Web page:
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HIST 1020 - Final Exam Study Guide

by: Samantha Allison

HIST 1020 - Final Exam Study Guide HIST 1020-002

Marketplace > Auburn University > History > HIST 1020-002 > HIST 1020 Final Exam Study Guide
Samantha Allison
GPA 3.54

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Here's a complete study guide for the FINAL exam. Good luck!
World History II
Dr. Christopher J. Ferguson
Study Guide
world, history, final
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This 10 page Study Guide was uploaded by Samantha Allison on Saturday April 30, 2016. The Study Guide belongs to HIST 1020-002 at Auburn University taught by Dr. Christopher J. Ferguson in Spring 2016. Since its upload, it has received 94 views. For similar materials see World History II in History at Auburn University.


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Date Created: 04/30/16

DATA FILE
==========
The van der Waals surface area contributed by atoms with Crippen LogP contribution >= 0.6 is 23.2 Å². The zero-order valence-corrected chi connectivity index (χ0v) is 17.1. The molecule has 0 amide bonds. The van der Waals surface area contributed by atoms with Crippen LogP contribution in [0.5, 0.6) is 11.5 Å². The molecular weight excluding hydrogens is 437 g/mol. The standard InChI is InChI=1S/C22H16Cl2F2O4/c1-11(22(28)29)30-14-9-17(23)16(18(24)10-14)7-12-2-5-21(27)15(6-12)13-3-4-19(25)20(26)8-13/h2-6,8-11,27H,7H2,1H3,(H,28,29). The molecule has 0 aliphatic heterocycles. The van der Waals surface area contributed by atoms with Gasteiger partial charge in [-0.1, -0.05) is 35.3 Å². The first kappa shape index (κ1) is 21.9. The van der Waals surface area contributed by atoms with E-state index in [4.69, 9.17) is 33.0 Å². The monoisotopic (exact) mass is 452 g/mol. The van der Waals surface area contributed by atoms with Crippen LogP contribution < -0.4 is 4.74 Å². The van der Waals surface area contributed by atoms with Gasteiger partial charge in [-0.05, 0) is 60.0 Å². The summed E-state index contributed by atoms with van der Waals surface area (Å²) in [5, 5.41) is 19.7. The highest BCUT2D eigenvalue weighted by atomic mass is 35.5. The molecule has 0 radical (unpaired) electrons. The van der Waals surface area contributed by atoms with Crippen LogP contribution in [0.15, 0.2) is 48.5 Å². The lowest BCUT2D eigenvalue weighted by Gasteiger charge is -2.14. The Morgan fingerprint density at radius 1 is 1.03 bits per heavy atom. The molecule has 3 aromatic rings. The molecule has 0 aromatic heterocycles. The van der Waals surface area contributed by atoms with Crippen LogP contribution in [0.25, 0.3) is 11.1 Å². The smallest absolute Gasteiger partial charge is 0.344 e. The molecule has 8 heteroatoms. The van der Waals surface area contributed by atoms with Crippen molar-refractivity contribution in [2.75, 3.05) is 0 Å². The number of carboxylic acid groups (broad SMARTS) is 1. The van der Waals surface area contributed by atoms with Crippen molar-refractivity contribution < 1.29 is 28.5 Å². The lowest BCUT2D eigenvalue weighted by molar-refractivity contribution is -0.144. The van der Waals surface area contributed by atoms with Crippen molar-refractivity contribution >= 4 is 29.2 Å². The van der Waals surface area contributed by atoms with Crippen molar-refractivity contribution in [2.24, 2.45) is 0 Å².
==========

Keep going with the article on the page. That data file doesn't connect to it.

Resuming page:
HIST 1020 ­ FINAL EXAM STUDY GUIDE 1. Review how to apply Robert Strayer’s “3Cs” of world history to the history of the world,  circa 1945­2000. Comparison: comparing fascism, communism, and social democracy.  Connection: chain affect that events have on the world. Change: everything has changed after WWII. 2. What are the differences between Fascism, Communism, and Social Democracy? (Also,  know the primary examples of countries representing each political system in the 1930s  and during World War II.) Fascism: Nazi Germany, hated communism, one party gov.  pro­unity and pro­military. Communism: U.S.S.R., one party system, defined by fear of  the rest of the world. Social democracy: U.S., multiple party system, mixed economy,  welfare state. 3. Fascism and Nazi Germany:  What types of ideas and goals informed Fascist ideologies? Anti­democratic, anti­ Marxist, anti­parliamentary, anti­Semitic, Pro­ middle class, small business, small amount of property, small farmers, Nationalistic­ single party dictatorship,  terrorism, police surveillance, no human or spiritual values can exist outside of  the state.  What countries developed Fascist governments? Germany, Italy, Austria,  Hungary, Rumania, Greece, Spain and Portugal.  What were the distinctive ideas and goals of the Nazi party? They believed that  human beings could be classified collectively as “races” and they adopted the  social Darwinist take on Darwinian evolutionary theory regarding the “survival of the fittest.”   Why were the Nazis able to take power in Germany? Hindenburg appointed Hitler chancellor, he came to power by legitimate means. Used mass politics and  propaganda and secret police. Popular support from issues: security against  communists and socialists, effective government in place of petty politics,  nationalistic vision of a strong, restored Germany.  Why did the Nazi seizure of power increase the likelihood of another war? Gained full legal authority, crush opposition parties, purge rivals within the Nazi party  itself. Reichstag Fire: used by Hitler to arrest communists and control Parliament.  Gave him unlimited legal powers. (Nazis 43.9% of vote). Seized government  offices, banks, newspapers, arrested leaders. Outlawed all other German political  parties. Ordered murder of rival Nazi leaders. Hindenburg died. Hitler became  sole ruler of Germany and Nazi Party. 4. World War II:   What caused the war? It was a continuation of WWI (fought to right the wrongs  of the Treaty of Versailles), it was a solution to Great Depression (rearmament),  and war was seen as a national "necessity", pacifism, appeasement, and war.  How was the war conducted? “Have not” nations against established empires,  total war. 5. Explain the significance of the Jozefow massacre according to historian Christopher  Browning. What lessons does it teach us about the origins of the Holocaust? Volunteer  police are given a choice to kill Jews and they do out of fear, precaution, and  unemployment. 6. Compare/Contrast World War I and World War II:   Why/how did each war begin? WWII: continuation of WWI, solution to Great  Depression, war as a national necessity, pacifism, appeasement, and war. WWI:  assassination of Archduke Ferdinand.  What made the wars different from previous conflicts in world history? It was  seen as a single “30 years” war and they were global/total wars between empires.  What made the two wars different from each other? Total war: exploitation of  "captive" populations, conscript and slave labor, extensive targeting of civilian  populations. WWII was more destructive to the physical environment and overall  had more civilian deaths. Both had different origins, weapons, and tactics.  What was the role of technology in each conflict? WWI: application of mass  production of weapons and technology warfare, industrialization, poison gas,  tanks, air and naval warfare (submarines), railways. WWII: infantry, tanks for  large tracks of Germany Blitzkrieg had mechanized warfare and airpower,  propaganda, industrialization, telegraphs.  How did the “lessons” of World War I inform the conduct of World War II?  Lesson of WWI: History does not always repeat itself. War became a solution to  the Great Depression instead of causing one. If you break the will to support the  war, then you can eliminate them from war, as a result enormous plots of land are  bombed like in Tokyo. Different origins, weapons, and tactics. Infantry helps  large tracks of land change hands quickly instead of going into a stalemate like  WWI. 7. What were the consequences of World War II? How did it change the world?  Consequences: mass murder, mass death, and mass destruction. More civilian deaths and more destruction to the physical environment. Blitzkrieg ("A lightning war"): mechanized warfare and airpower, speed vs. supplies. Enhanced importance of supplies and logistics.  Mass destruction of buildings industries and resources. Extensive occupation of civilian  populations. Changes: the unconditional surrender of the axis and the allied occupation  of Germany and Japan. The Nuremberg trials, the creation of the United Nations, the end  of the era of European dominance, emergence of the new "superpowers" (U.S and Soviet  Union). 8. Why did communism become a popular political model following World War II? Why  was almost one­third of the world population living in communist countries by 1960?  The appeal of communism: people look at Soviet Union and see society that promotes  equality and industrialized rapidly. The spread of Communism after 1945: attraction of the soviet (Stalinist) model of government, communism as a "program for  modernization", by 1960 communism in: Eastern Europe, North Korea, China, North  Vietnam, and Cuba.  9. What characteristics defined communist nation­states during the Cold War? Rivalry,  hostility, and military conflict. 10. Communist China:   Compare/contrast communist China under the rule of Mao and after Mao’s death  in 1976. Under the rule of Mao: 1950s collectivization of agriculture, 1958 was  the Great Leap Forward, 1960s was the Cultural Revolution (replicates what  Stalin had), cost: 20­30 million Chinese die in order to create this system and  repeat of consequences. After Mao's death in 1976: Deng Xiaoping creates an  economic restructuring system called the "Socialist Market economy"  Compare/contrast communist rule in China with that in Russia from 1917­1991.  Mao copied a lot of the Russian communist government. Mao replicates what  Stalin had. Communist rule does not fall in China because Deng Xiaoping and the "Socialist market economy" economic restructuring. Communist rule falls in  Russia. 11. The Cold War:   What were its origins? Hiroshima; redefinition of U.S. and Japanese national  identity, creates global culture of fear; can now imagine that large populations of  the world can become extinct quickly and changes way of looking at warfare.  Emergence of the new superpowers U.S. and Soviet Union. WWII, ideological  conflict, ideological export.  What was the nature of the Cold War conflict between the United States and the  Soviet Union, and how it was waged? The nature of the cold war conflict was that most countries pick one or the other between communism and Social Democracy.  Nations must choose between the two which means the competition is on to see  who is going to emerge as the bigger ideology, this increases tension. Nuclear  Arms­race. How it was waged: "Mutually Assured Destruction" and "Massive  Retaliation". Fear and pessimism, noninterference, and containment.  How did the Cold War change global politics? Political polarization (world),  political unity (nation). In Europe: Warsaw pact and North Atlantic Treaty  Organization. First world: Capitalist social democracies. Second world:  communists. Third world: un­aligned or non­aligned countries.  How did the Cold War contribute to popular culture? Bert the Turtle says: "Duck  and Cover" educates children to duck when they see something coming from the  sky. The backyard bomb shelter. Spy movies: James Bond. Literature and TV.  Skepticism: question motives of everyone.   What was the relationship between the Cold War and Decolonization? Two  separate but intersecting histories, both large scale political events, reorganized  the political framework of the globe after 1945. Decolonization creates new  nation states in which are needed to pick between Communism and Social  Democracy or become un­aligned or nonaligned. The rising power of  internationalism (new superpowers, UN, IMF) is part of decolonization which  leads to the Cold War. 12. Decolonization:   What were its origins? (What was the “equilateral triangle” of decolonization?)  "The equilateral triangle of decolonization" was national politics, international  developments, and colonial protests. Changes in the policies of European nations.  Rising power of internationalism (new superpowers, UN, IMF). Local mass  protest and independence movements in Asia and Africa.  How was decolonization carried out? End of political imperialism.  Business/economic imperialism continues. WWI: colonial contributions left  unrewarded, idea of "self­determination.” In India Gandhi suggests "Non­violent  non­cooperation" to go against British government on taxes on salt. This shifts to  "Independence.” Great Depression: "Marxist" interpretation of colonialism  appeals to the "world Court" and this increases violent insurrections. WWII: end  of respect for European leaders, colonies change hands, wartime power vacuums,  the removal of European government makes it difficult to reinstall it after war.  Emergence of new super powers opposed to European powers. WWII aftermath:  postwar power vacuums in Asia and Africa, intellectual and social crisis in  Europe, global political polarization, creation of the UN and IMF, rise of "Air  power" end of sea­borne empires.  What was the relationship between decolonization, violence, and previous forms  of colonial rule? Violence lead to decolonization, widespread unfair colonial rule  lead to decolonization, and colonial rule often involved violence.  How did decolonization change Asia and Africa? Pan­Africanism: unite Africans  all over the world, started by the president of Ghana, followed by Malcolm X.  Pan­Arabism: unify Muslims against first and second world influence (failed  quickly though).  How did decolonization change world history? Creation of the United Nations:  greatest realization is the creation of the soudern nation state which created a  major shift in world history. Created new nations in the political world. Western  Europe lost their foothold as a world power. Years of instability and  disappointment in newly independent countries. Distrust in the west. Intensified  religious and ethnic conflicts.  What types of problems did decolonization leave behind? Poverty, racism, and  conservatism. Post­ colonial nations were left to fend for themselves.  What was the relationship between decolonization and the Cold War? Two  separate but intersecting histories, both large scale political events, and  reorganized the political framework of the globe after 1945. 13. The role of the United Nations after 1945:   Why was it important? It was important because the UN was created to ensure  peace and prevent future global and total wars. It was supposed to provide an  even playing field for countries to peacefully decide their differences through  discussion and negotiation instead of through war and violence.  How did its existence change world history? No more world wars. 14. The “three” worlds of the Cold War era: Be able to compare/contrast the “first,”  “second,” and “third” worlds, and explain what types of similarities defined countries in  each category (i.e. what did all “first” world countries share in common, etc.). First  World: capitalist social democracies. Second World: communists. Third World: un­ aligned or non­aligned countries. Unaligned countries haven't made up their mind what  kind of government they want. Non­ aligned means they don't want any of those type of  governments at all. Non­aligned: demanded reduction in tensions between the U.S. and  Soviet Union, reduction of nuclear arsenals, peaceful coexistence between nations, and  respect for the integrity and independence of all nation states. Problems: "non­aligned"  nations still participate in the cold war. Wars between "non­aligned" nations. 15. The Third/Postcolonial world:   What characteristics defined a Third world nation? Un­aligned or non­aligned  countries. Non­ Alignment: demanded: reduction in tensions between the U.S.  and Soviet Union, reduction of nuclear arsenals, peaceful coexistence between  nations, and respect for the integrity and independence of all nation­states.  Problems: "non­ aligned" nations participate in the cold war, wars between "non­ aligned" nations.  What characteristics defined a postcolonial nation?  Shared legacies of European  Imperialism. Convert regions of world to be dependent on European trade.  Persistence of Economic Dependency. Limited infrastructures. Intensified  religious and ethnic conflicts. Invented nations. European social and political  frameworks of government. Most colonies were created by Europeans, Nigeria  built by British and it’s hard to unify so many different languages so the new  independent governments are forced to depend on what Europeans left behind.  Persistence of military rule and European language. Weird European cemetery  that Gov. can’t get rid of because of foreign interests. Distrust in west.   What types of problems did postcolonial nations face?  Limited infrastructure,  intensified religious conflicts, ethnic tension, invented nations (that didn't include  people that spoke the same language hard to govern), untrained leaders, and no  shared national identity.  Why did many decolonized countries in Asia and Africa continue using European  languages and styles of government, and why was this controversial? There were  so many languages spoken. European languages were the only ones the people all  knew. Further questioned the national identity as a decolonized nation. 16. Compare/contrast the Great Proletarian Cultural Revolution and the Prague Spring.  Prague Spring and Proletarian Cultural revolution are similar in which they both involved the younger generation rioting. Prague Spring: students rioting against government.  Proletarian Cultural Revolution was a government ordered riot for youths to overthrow  ancestors and throw them from power. 17. The Fall of Communism, 1989­1991:   Was it expected? Unexpected because of how thriving the Soviet Union was.   What caused the collapse of communism in Russia and Eastern Europe (be able to identify both long and short­term factors)? Short term: The failure to deliver the  Marxist utopia, inferior standards of living, the party and the "Apprenticeship" of  the people, the persistence of class inequality (nomenclature), the persistence of  gender inequality, the persistence of state terror, repression, and censorship, the  inhibition of the imagination, afghan war, the acceleration of the arms race,  Mikhail Gorbachev becomes general secretary of the communist party. Long  terms: Glasnost "openness", perestroika, result: soviet government authority  undermined and soviet economy, destabilized "economic anarchy", return of  nationalist politics, free elections (1989).  What kinds of problems did the collapse of communism leave behind (both in  individual, former communist countries and in the world as a whole)? Political  instability, economic instability, McDonalds in Moscow case study, cultural and  psychological transitions, Russian decolonization, the resurgence of ethnic,  religious, and national conflicts (ethnic cleansing).  Why did communism continue in China? Deng Xiaoping and the "Socialist  Market economy" helped economic restructuring. Tiananmen Square (June 1989): hundreds killed but they were able to transform economy by solving problems  unlike the Soviet Union. 18. Explain why Robert Strayer believes it is dangerous for historians to look to the past for  lessons to apply to the present day. Unexpected consequences, we are really bad at  predicting the future using the past. The historical record allows many people to draw  very different lessons from it. 19. Explain why Robert Strayer thinks it is: (1) Useful for historians to consider questions of morality when studying the past.  Because we all stand somewhere and hold certain values and outlooks on the world­ it is  better to recognize this than to pretend we can be completely unbiased. Making  judgements is a way of caring about the past. (2) What the inherent value(s) (or uses) of historical study might be. It provides us with a  panorama of human achievement and tragedy, and gives perspective to our limited  experience.